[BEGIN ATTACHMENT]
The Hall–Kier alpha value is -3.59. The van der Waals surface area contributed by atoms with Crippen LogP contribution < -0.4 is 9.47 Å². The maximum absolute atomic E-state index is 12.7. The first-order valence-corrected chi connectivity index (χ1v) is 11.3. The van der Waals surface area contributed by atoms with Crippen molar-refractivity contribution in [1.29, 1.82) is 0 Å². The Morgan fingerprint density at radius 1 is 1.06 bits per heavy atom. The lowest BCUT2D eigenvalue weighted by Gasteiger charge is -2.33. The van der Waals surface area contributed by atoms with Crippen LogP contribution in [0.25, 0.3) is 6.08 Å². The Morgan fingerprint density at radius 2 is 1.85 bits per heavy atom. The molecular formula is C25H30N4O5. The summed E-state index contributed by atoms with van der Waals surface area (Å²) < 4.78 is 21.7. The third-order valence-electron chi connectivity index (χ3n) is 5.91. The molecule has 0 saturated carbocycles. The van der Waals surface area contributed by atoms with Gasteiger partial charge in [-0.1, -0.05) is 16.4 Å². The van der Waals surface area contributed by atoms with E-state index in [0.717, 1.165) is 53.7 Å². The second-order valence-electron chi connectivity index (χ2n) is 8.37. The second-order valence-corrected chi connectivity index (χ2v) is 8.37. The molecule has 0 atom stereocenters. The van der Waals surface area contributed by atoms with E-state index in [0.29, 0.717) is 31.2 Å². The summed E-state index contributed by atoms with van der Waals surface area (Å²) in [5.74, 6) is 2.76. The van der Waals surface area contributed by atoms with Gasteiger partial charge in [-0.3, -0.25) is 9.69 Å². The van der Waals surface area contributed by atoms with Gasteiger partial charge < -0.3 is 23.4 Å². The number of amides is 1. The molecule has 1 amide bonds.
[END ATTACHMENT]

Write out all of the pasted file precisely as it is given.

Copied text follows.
The Hall–Kier alpha value is -3.59. The van der Waals surface area contributed by atoms with Crippen LogP contribution < -0.4 is 9.47 Å². The maximum absolute atomic E-state index is 12.7. The first-order valence-corrected chi connectivity index (χ1v) is 11.3. The van der Waals surface area contributed by atoms with Crippen molar-refractivity contribution in [1.29, 1.82) is 0 Å². The Morgan fingerprint density at radius 1 is 1.06 bits per heavy atom. The lowest BCUT2D eigenvalue weighted by Gasteiger charge is -2.33. The van der Waals surface area contributed by atoms with Crippen LogP contribution in [0.25, 0.3) is 6.08 Å². The Morgan fingerprint density at radius 2 is 1.85 bits per heavy atom. The molecular formula is C25H30N4O5. The summed E-state index contributed by atoms with van der Waals surface area (Å²) < 4.78 is 21.7. The third-order valence-electron chi connectivity index (χ3n) is 5.91. The molecule has 0 saturated carbocycles. The van der Waals surface area contributed by atoms with Gasteiger partial charge in [-0.1, -0.05) is 16.4 Å². The van der Waals surface area contributed by atoms with E-state index in [0.717, 1.165) is 53.7 Å². The second-order valence-electron chi connectivity index (χ2n) is 8.37. The second-order valence-corrected chi connectivity index (χ2v) is 8.37. The molecule has 0 atom stereocenters. The van der Waals surface area contributed by atoms with E-state index in [0.29, 0.717) is 31.2 Å². The summed E-state index contributed by atoms with van der Waals surface area (Å²) in [5.74, 6) is 2.76. The van der Waals surface area contributed by atoms with Gasteiger partial charge in [-0.3, -0.25) is 9.69 Å². The van der Waals surface area contributed by atoms with Gasteiger partial charge < -0.3 is 23.4 Å². The number of amides is 1. The molecule has 1 amide bonds.